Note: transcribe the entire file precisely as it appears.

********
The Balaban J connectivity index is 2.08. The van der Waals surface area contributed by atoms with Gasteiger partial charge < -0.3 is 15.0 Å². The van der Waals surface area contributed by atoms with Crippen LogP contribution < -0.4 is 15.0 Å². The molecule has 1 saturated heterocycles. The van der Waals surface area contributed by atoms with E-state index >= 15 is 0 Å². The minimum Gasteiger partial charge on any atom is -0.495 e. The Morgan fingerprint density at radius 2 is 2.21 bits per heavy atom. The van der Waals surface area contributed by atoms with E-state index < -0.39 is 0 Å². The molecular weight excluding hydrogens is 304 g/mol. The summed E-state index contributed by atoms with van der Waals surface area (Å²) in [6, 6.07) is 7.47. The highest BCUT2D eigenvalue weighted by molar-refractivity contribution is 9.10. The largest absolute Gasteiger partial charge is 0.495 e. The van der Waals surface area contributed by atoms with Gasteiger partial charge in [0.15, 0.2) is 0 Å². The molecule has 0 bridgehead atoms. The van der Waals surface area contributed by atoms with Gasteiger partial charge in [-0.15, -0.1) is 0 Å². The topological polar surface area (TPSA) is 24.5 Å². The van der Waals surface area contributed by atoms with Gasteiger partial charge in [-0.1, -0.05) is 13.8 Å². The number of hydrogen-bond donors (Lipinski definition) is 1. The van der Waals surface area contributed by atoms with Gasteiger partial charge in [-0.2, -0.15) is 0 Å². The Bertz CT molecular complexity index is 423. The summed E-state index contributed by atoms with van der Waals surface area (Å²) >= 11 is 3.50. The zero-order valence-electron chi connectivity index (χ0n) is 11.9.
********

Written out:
The Balaban J connectivity index is 2.08. The van der Waals surface area contributed by atoms with Gasteiger partial charge < -0.3 is 15.0 Å². The van der Waals surface area contributed by atoms with Crippen LogP contribution < -0.4 is 15.0 Å². The molecule has 1 saturated heterocycles. The van der Waals surface area contributed by atoms with E-state index >= 15 is 0 Å². The minimum Gasteiger partial charge on any atom is -0.495 e. The Morgan fingerprint density at radius 2 is 2.21 bits per heavy atom. The van der Waals surface area contributed by atoms with E-state index < -0.39 is 0 Å². The molecular weight excluding hydrogens is 304 g/mol. The summed E-state index contributed by atoms with van der Waals surface area (Å²) in [6, 6.07) is 7.47. The highest BCUT2D eigenvalue weighted by molar-refractivity contribution is 9.10. The largest absolute Gasteiger partial charge is 0.495 e. The van der Waals surface area contributed by atoms with Gasteiger partial charge in [0.15, 0.2) is 0 Å². The molecule has 0 bridgehead atoms. The van der Waals surface area contributed by atoms with Gasteiger partial charge in [-0.15, -0.1) is 0 Å². The topological polar surface area (TPSA) is 24.5 Å². The van der Waals surface area contributed by atoms with Gasteiger partial charge in [-0.1, -0.05) is 13.8 Å². The number of hydrogen-bond donors (Lipinski definition) is 1. The van der Waals surface area contributed by atoms with Gasteiger partial charge in [-0.2, -0.15) is 0 Å². The Bertz CT molecular complexity index is 423. The summed E-state index contributed by atoms with van der Waals surface area (Å²) >= 11 is 3.50. The zero-order valence-electron chi connectivity index (χ0n) is 11.9.